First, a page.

Fear Conquering & Scuba Diving

Fear ConqueringNow Okay, not exactly fearlessness, but I’m finding that I’m more drawn to crazy antics than I used to be. that the chicks are out of the nest I’m nurturing a new side effect – fearlessness.

Perhaps this effect is common in empty nesters – or at least with the baby boomer ones. Were we not the VW bus driving, world-changing, stickin’ it to the man, try-anything generation?

There must be some latent drive lurking beneath my ex-helicopter mommy exterior – and dammit – it’s getting my attention.

Learning to scuba dive has been a long dormant dream of mine. I’m a water person, a good swimmer and love to snorkel. Scuba seemed the next logical step.

So I crammed my not-so-perky butt into a wet suit, strapped 16 pounds of weight around my waist (apparently I’m very buoyant) and jumped in. And immediately FREAKED OUT.

There I was in the ocean, treading water like a madwomen, embarrassed and humbled. What happened? I had aced the pre-ocean part of the lesson. In the swimming pool I was amazing – a scuba diving machine if there ever was one. I was practically one of those Discovery Channel shark chasers.

My mind frantically tried to grasp where things went terribly awry…

On the boat I was excited. I even had built-in inspiration. A couple in their freaking 70s taking on a 100 foot dive with three generations of their family. My new heroes – maybe I could be one of their kids for the day. I was in awe.

We dropped anchor and the septuagenarians headed down (with their REAL children – the heartless brats) leaving us newbies behind. The strapping on of the paraphernalia got underway. Before long, I stood there with an air tank on my back (air is WAY heavier than one would think), a weight belt and an extremely binding vest with fifty bazillion tubes hanging off of it.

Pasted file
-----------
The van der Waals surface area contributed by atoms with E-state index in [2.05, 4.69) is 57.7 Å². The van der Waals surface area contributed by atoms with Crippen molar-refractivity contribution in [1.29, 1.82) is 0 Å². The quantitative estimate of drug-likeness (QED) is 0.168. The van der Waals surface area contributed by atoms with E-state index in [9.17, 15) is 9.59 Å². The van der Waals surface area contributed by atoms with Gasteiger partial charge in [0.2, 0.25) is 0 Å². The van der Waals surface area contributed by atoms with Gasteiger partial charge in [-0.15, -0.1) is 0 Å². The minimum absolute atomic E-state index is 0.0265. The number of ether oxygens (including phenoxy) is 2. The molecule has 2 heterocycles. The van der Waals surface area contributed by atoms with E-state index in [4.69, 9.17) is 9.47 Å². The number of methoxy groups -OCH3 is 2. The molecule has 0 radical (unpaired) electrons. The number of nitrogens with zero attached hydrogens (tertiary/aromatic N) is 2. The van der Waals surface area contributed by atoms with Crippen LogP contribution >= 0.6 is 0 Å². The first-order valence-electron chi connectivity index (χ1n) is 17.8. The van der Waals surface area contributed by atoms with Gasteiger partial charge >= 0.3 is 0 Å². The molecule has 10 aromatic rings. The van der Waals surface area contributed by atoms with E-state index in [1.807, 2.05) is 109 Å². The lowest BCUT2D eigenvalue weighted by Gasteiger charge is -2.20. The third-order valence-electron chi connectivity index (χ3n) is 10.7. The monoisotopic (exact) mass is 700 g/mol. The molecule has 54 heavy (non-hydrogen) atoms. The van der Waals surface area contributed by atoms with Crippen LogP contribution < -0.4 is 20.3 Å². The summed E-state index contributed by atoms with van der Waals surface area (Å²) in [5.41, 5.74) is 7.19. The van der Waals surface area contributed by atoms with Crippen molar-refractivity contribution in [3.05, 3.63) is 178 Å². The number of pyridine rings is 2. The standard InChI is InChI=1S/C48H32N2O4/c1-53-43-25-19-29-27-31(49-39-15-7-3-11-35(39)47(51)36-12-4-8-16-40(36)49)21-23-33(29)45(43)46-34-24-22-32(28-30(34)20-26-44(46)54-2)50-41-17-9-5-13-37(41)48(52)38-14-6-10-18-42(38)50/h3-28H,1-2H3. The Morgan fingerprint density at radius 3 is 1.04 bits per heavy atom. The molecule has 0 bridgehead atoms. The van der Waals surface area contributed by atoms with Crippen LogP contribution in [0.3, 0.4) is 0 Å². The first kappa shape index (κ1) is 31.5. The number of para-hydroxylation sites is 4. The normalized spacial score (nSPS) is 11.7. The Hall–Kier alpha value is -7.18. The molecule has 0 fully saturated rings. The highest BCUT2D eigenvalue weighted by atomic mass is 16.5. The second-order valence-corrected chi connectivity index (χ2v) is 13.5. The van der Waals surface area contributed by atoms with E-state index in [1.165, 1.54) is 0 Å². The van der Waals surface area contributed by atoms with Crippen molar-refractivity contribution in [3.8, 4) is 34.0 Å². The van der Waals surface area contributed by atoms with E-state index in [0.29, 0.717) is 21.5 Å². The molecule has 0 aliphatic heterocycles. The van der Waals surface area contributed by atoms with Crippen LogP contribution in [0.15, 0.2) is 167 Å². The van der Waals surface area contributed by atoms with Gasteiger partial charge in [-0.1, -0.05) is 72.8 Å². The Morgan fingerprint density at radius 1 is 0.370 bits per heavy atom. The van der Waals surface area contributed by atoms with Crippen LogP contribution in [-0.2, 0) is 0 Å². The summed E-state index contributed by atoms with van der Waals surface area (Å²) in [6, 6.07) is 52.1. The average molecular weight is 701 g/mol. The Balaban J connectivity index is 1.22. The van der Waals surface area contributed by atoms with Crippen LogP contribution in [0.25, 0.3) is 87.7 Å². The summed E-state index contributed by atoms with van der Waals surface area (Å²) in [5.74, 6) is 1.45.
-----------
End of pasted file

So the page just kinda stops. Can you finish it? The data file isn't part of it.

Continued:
Overwhelmed, the meaning of the tubes started to escape me.

As I was led to the edge of the boat in flippers, with little peripheral vision because of the mask I was wearing, I began to unravel. This was not cool.
I switched on my panic mantra (people do this everyday and do not die, people do this everyday and do not die…) and jumped in.

My instructor, Shelly, was waiting for me at the safety rope. Sensing my discomfort, she gave me some extra encouragement before we headed down together. It was the sound of my Darth Vader breathing that sent me over the top, it completely filled my head and blocked out all of my senses. What I had envisioned as a lovely, free, beautiful dream became a claustrophobic nightmare.

I made it about five feet before giving the distress signal (the only thing I remembered from the swimming pool) and was hoisted back onto the boat like a defeated whale. Not my finest moment.

The kindly boat captain and I became fast friends as we sat alone for forty-five minutes while everyone else was having the time of their lives. I was angry, jealous and resolute. Luckily, this was a two-tank drive. I had another chance and I wasn’t going to blow it.

The elderly couple (I now disliked them with every fiber of my being) climbed out of the sea like Jacques Cousteau and started talking (with my husband, no less) about all the fabulous creatures they saw. Now I was REALLY angry, jealous and resolute. Apparently, this was the very mind set I needed to be in.